Blogger Intellectual Freedom Committee

Advocacy (for yourself and the library) in Difficult Times

In 2021, Amanda Jones was named School Library Journal School Librarian of the Year. A little more than one year later and Ms. Jones is now embroiled in legal actions due to online harassment related to her work in promoting the right to read and diverse library collections. The lead article in the November/December 2022 issue of American Libraries, “When It Happens To You,” is about what to do when you get caught in the middle of a book challenge. It’s all well and good to say “stand up and fight for the right to read”! But that is often easier said than done and, in these divisive times, can be very scary. Read on for some tools we hope will help in this situation.

Blogger Intellectual Freedom Committee

The Freedom to be Scared!

When doing outreach for grade school children my favorite books to book talk often come from a genre that is frequently challenged: Horror! It’s a delight to discuss scary stories because these conversations reveal how children are their own best selectors and even censors when they are given the ability to choose what they read. 

Blogger Intellectual Freedom Committee

Librarians on the Front Lines

Sadly, it was not surprising in late August when USA Today ran a headline calling librarians the “perfect target” for those who would ban books from schools.  Librarians are often the purchasers of materials and the people to suggest and connect students with books of interest.  Of course, they—we—would be under attack from those who would limit access to information of which censors do not approve. 

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Considering Reconsideration  

“In 2021, the Office for Intellectual Freedom (OIF) tracked 729 challenges to library, school, and university materials and services, affecting 1,597 books.” (ALA.org) How have these challenges impacted your library? Do you find yourself working harder each month to defend the collection, displays, and programming choices at your library? Providing library services to children has always required a solid background in intellectual freedom and over the past year the importance of access to strong tools, policies, and procedures has become paramount. Banned Books Week 2022 is September 18-24, the week before the 2022 ALSC National Institute in Kansas City, Missouri. To highlight best practices and share resources in support of Intellectual Freedom, ALSC Managing Children’s Services 2021-2022 Committee is honored to be hosting a round table discussion on managing material reconsiderations. If you are attending National Institute, we invite you to join us to discuss trends in intellectual freedom, review…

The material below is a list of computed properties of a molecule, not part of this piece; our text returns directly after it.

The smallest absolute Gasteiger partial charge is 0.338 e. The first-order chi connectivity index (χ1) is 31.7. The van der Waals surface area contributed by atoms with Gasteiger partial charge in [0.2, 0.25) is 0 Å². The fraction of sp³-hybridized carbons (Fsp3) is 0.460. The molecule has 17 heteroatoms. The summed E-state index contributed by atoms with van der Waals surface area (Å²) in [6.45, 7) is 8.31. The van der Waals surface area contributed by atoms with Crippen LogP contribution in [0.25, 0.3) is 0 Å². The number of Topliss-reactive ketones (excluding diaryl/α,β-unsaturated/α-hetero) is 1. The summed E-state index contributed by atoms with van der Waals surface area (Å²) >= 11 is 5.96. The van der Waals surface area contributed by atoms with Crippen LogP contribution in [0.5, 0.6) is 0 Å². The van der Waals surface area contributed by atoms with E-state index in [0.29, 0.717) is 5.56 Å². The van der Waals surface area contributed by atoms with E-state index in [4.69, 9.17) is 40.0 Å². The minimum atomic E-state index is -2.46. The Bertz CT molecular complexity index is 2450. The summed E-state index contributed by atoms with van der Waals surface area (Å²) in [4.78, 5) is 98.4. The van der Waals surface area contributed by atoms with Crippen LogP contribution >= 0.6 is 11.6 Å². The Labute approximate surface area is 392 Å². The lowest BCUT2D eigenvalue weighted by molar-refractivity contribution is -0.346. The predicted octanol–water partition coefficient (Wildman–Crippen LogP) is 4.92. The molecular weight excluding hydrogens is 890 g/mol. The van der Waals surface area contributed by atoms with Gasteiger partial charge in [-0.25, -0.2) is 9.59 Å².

- ALA Annual Conference 2022

ALA 2022 Annual Conference Intellectual Freedom Round-Up

If you attended the ALA 2022 Annual Conference in Washington, D.C. this past June, then you know how great it was to be back in person and how many presentations and meetings there were that focused on book challenges and threats to intellectual freedom. If you missed those sessions or if you were unable to attend, below are just a few highlights. Legislation Many states across the country are targeting intellectual freedom through legislation. Deborah Caldwell-Stone, director of the ALA Office of Intellectual Freedom, reported noting three trends in legislation: 1. Targeting Librarians and Educators. This trend includes eliminating protections under the law for librarians and educators and allows suits by private citizens against them, meaning that a parent could sue a librarian for content in the library. 2. Parental Rights. This trend focuses on what legislators are calling “divisive issues” meaning content in the classroom or library that focuses…